By Hovannes Shoghikian and Emil Danielyan
Former President Levon Ter-Petrosian on Sunday effectively extended the Armenian opposition’s moratorium on street protests in Yerevan, saying that they can not bring down the government at this juncture.
Ter-Petrosian also cited the need not to weaken President Serzh Sarkisian now that he seems close to cutting a peace deal with Azerbaijan. He again accused the West of turning a blind eye to government “repressions” in Armenia for the sake of a resolution of the Nagorno-Karabakh conflict and the normalization of Turkish-Armenian relations.
Ter-Petrosian similarly spoke of an impending “denouncement” in the Karabakh peace process as he suspended for “two or three months” his year-long campaign of anti-government demonstrations on October 17. Some elements in his Armenian National Congress (HAK) alliance, notably nationalist figures opposed to any territorial concessions to Azerbaijan, openly disagree with the move. They say the opposition should resume protests to scuttle Yerevan’s acceptance of international mediators’ current peace proposals that call for such concessions.
Ter-Petrosian admitted that “quite a few” opposition activists share this view as spoke at an HAK conference in Yerevan. He spent much of its hour-long speech trying to disprove their arguments and defending the rally moratorium.
Ter-Petrosian contended that Armenia’s and Karabakh’s ruling elites are united and have a vested interest in supporting any peace accord with Azerbaijan advocated by Sarkisian. “That means that in the event of stirring up a wave of public protest over the Karabakh issue the [opposition] Popular Movement would deal with a monolithic opponent that would stop at nothing to contain that wave,” he said.
The HAK leader added that a renewed campaign of rallies, which nearly toppled the government following last February’s presidential election, would also attract no international support. “Today the West is not only failing to support the powerful popular movement established in Armenia in any way but is doing everything to destroy that movement, putting up with the falsified elections, the March 1 slaughter, the repressions and violence unleashed against the opposition, and the existence of political prisoners,” he charged.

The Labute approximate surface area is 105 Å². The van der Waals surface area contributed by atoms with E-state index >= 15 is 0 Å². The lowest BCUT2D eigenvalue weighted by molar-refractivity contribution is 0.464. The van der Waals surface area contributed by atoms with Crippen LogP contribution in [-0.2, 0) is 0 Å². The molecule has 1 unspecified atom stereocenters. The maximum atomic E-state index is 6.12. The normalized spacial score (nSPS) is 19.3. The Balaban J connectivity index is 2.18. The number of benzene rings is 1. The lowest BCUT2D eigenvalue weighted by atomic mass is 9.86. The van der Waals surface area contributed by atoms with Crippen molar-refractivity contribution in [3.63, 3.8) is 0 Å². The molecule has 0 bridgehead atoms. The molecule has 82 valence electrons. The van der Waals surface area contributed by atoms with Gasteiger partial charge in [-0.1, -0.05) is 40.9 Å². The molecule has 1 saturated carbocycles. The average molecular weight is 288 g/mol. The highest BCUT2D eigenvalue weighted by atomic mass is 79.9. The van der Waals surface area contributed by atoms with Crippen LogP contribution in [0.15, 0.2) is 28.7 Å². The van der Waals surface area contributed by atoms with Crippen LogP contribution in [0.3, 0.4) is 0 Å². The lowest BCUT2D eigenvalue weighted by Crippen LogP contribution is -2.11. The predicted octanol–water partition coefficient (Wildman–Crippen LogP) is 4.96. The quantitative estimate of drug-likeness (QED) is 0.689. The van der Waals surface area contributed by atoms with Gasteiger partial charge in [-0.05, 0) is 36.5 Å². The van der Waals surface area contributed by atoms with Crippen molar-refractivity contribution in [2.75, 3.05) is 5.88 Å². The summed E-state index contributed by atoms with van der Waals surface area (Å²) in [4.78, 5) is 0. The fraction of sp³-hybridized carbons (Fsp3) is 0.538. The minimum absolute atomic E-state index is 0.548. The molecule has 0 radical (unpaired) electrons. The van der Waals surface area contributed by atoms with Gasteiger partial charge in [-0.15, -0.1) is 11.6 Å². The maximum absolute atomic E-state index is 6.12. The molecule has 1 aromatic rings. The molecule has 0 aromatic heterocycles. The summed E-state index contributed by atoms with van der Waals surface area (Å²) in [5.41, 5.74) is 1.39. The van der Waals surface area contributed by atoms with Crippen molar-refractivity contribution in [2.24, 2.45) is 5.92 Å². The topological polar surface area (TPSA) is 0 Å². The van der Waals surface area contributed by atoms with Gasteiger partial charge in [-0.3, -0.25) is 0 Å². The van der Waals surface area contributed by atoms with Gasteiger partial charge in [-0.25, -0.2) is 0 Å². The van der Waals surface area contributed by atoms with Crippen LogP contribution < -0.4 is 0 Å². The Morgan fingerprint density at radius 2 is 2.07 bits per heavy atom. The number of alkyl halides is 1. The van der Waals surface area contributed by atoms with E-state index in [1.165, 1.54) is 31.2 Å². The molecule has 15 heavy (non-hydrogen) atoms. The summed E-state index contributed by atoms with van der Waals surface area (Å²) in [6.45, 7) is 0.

“Thus, the unanimity of Armenia’s government system and economic elite, the attitude of the international community and especially the passive stance of Nagorno-Karabakh’s leadership make the launch of a powerful popular revolt over the Karabakh issue in Armenia impossible,” stated Ter-Petrosian.
Instead of challenging the Armenian authorities in the streets, he said, the opposition should help them achieve a more “favorable” solution to the Karabakh conflict within the framework of the so-called “Madrid principles” proposed by the U.S., Russian and French mediators. He claimed that both Sarkisian and Azerbaijan’s President Ilham Aliev have “officially” accepted those principles.
Ter-Petrosian predicted earlier that an Armenian-Azerbaijani framework peace accord will likely be signed in the United States in December. While repeatedly condemning Sarkisian’s Karabakh policy, the ex-president has stopped short of rejecting the mediators’ current peace plan. It has many similarities with a compromise settlement that Ter-Petrosian had advocated in the months leading up to his February 1998 resignation.
Ter-Petrosian went on to assert that fresh opposition rallies in Yerevan would also not accelerate the release of approximately 70 opposition members and supporters that were arrested following the February election and remain in prison. He noted that the Armenian authorities are under growing Western pressure to free those individuals, pointing to the Council of Europe’s latest threats to sanction them.
Ter-Petrosian reiterated that he stands ready to engage in a “sincere dialogue” with the authorities if they release all “political prisoners.” He also said that the HAK, which unites 18 opposition groups, will seek to not only criticize government policies but come up with “alternative constructive programs and proposals.”
The Ter-Petrosian-led alliance had to hold its one-day conference, attended by some 300 activists, at a large restaurant in Yerevan after being denied permission to use state-owned and private conference halls. Conference organizers retaliated by refusing to let a state television crew cover the gathering. Levon Zurabian, a top Ter-Petrosian aide, defended the “symbolic” action.
Also, two photojournalists covering the event walked out of the conference venue in protest against the alleged obstruction of their work by Ter-Petrosian’s bodyguards.